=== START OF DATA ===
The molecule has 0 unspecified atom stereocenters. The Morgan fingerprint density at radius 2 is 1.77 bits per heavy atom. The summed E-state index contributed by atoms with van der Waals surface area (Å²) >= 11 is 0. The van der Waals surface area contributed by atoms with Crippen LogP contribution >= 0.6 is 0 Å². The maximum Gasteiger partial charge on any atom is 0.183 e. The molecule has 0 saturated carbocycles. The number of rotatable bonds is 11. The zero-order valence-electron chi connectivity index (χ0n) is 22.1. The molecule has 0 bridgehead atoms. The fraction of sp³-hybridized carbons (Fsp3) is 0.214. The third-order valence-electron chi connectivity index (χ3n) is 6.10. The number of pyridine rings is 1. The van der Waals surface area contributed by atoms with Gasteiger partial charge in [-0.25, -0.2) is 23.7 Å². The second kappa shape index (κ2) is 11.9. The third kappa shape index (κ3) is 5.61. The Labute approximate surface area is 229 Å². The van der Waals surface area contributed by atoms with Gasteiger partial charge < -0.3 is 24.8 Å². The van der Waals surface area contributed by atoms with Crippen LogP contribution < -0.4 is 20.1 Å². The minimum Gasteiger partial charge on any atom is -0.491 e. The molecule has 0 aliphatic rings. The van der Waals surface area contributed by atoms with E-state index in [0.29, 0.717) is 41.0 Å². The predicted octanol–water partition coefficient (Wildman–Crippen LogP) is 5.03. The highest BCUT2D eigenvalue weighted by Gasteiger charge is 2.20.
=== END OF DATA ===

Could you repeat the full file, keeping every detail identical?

The molecule has 0 unspecified atom stereocenters. The Morgan fingerprint density at radius 2 is 1.77 bits per heavy atom. The summed E-state index contributed by atoms with van der Waals surface area (Å²) >= 11 is 0. The van der Waals surface area contributed by atoms with Crippen LogP contribution >= 0.6 is 0 Å². The maximum Gasteiger partial charge on any atom is 0.183 e. The molecule has 0 saturated carbocycles. The number of rotatable bonds is 11. The zero-order valence-electron chi connectivity index (χ0n) is 22.1. The molecule has 0 bridgehead atoms. The fraction of sp³-hybridized carbons (Fsp3) is 0.214. The third-order valence-electron chi connectivity index (χ3n) is 6.10. The number of pyridine rings is 1. The van der Waals surface area contributed by atoms with Gasteiger partial charge in [-0.25, -0.2) is 23.7 Å². The second kappa shape index (κ2) is 11.9. The third kappa shape index (κ3) is 5.61. The Labute approximate surface area is 229 Å². The van der Waals surface area contributed by atoms with Gasteiger partial charge < -0.3 is 24.8 Å². The van der Waals surface area contributed by atoms with Crippen LogP contribution < -0.4 is 20.1 Å². The minimum Gasteiger partial charge on any atom is -0.491 e. The molecule has 0 aliphatic rings. The van der Waals surface area contributed by atoms with E-state index in [0.29, 0.717) is 41.0 Å². The predicted octanol–water partition coefficient (Wildman–Crippen LogP) is 5.03. The highest BCUT2D eigenvalue weighted by Gasteiger charge is 2.20.